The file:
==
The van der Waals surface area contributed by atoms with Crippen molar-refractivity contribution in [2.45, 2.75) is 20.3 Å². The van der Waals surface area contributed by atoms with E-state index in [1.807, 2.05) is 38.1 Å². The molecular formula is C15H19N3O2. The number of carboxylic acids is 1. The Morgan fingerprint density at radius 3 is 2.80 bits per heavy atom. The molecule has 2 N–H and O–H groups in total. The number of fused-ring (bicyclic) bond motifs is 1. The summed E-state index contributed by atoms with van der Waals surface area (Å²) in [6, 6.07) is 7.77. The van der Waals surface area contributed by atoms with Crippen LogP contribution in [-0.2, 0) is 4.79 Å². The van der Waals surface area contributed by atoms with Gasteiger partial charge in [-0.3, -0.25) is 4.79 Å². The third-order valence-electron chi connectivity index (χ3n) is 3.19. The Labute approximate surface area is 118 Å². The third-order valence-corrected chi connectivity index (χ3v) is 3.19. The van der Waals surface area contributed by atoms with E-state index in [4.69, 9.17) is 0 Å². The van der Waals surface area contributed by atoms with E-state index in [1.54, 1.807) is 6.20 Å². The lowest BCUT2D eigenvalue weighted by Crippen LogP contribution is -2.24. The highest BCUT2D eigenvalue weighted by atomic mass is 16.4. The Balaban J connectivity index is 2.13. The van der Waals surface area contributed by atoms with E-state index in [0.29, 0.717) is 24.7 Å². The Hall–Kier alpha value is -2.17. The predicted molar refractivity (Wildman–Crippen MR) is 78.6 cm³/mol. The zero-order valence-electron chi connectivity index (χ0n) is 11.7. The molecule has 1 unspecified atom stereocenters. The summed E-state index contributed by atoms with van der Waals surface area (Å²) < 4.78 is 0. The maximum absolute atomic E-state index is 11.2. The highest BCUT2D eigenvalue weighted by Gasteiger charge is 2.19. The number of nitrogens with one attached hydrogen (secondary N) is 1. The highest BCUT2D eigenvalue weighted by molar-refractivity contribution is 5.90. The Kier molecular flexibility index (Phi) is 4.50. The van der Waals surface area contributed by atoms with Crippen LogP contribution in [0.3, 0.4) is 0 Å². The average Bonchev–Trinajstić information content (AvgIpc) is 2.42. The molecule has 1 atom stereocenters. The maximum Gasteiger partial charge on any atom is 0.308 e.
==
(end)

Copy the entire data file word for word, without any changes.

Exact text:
The van der Waals surface area contributed by atoms with Crippen molar-refractivity contribution in [2.45, 2.75) is 20.3 Å². The van der Waals surface area contributed by atoms with E-state index in [1.807, 2.05) is 38.1 Å². The molecular formula is C15H19N3O2. The number of carboxylic acids is 1. The Morgan fingerprint density at radius 3 is 2.80 bits per heavy atom. The molecule has 2 N–H and O–H groups in total. The number of fused-ring (bicyclic) bond motifs is 1. The summed E-state index contributed by atoms with van der Waals surface area (Å²) in [6, 6.07) is 7.77. The van der Waals surface area contributed by atoms with Crippen LogP contribution in [-0.2, 0) is 4.79 Å². The van der Waals surface area contributed by atoms with Gasteiger partial charge in [-0.3, -0.25) is 4.79 Å². The third-order valence-electron chi connectivity index (χ3n) is 3.19. The Labute approximate surface area is 118 Å². The third-order valence-corrected chi connectivity index (χ3v) is 3.19. The van der Waals surface area contributed by atoms with E-state index in [4.69, 9.17) is 0 Å². The van der Waals surface area contributed by atoms with E-state index in [1.54, 1.807) is 6.20 Å². The lowest BCUT2D eigenvalue weighted by Crippen LogP contribution is -2.24. The highest BCUT2D eigenvalue weighted by atomic mass is 16.4. The Balaban J connectivity index is 2.13. The van der Waals surface area contributed by atoms with E-state index in [0.29, 0.717) is 24.7 Å². The Hall–Kier alpha value is -2.17. The predicted molar refractivity (Wildman–Crippen MR) is 78.6 cm³/mol. The zero-order valence-electron chi connectivity index (χ0n) is 11.7. The molecule has 1 unspecified atom stereocenters. The summed E-state index contributed by atoms with van der Waals surface area (Å²) < 4.78 is 0. The maximum absolute atomic E-state index is 11.2. The highest BCUT2D eigenvalue weighted by Gasteiger charge is 2.19. The number of nitrogens with one attached hydrogen (secondary N) is 1. The highest BCUT2D eigenvalue weighted by molar-refractivity contribution is 5.90. The Kier molecular flexibility index (Phi) is 4.50. The van der Waals surface area contributed by atoms with Crippen LogP contribution in [0.3, 0.4) is 0 Å². The average Bonchev–Trinajstić information content (AvgIpc) is 2.42. The molecule has 1 atom stereocenters. The maximum Gasteiger partial charge on any atom is 0.308 e.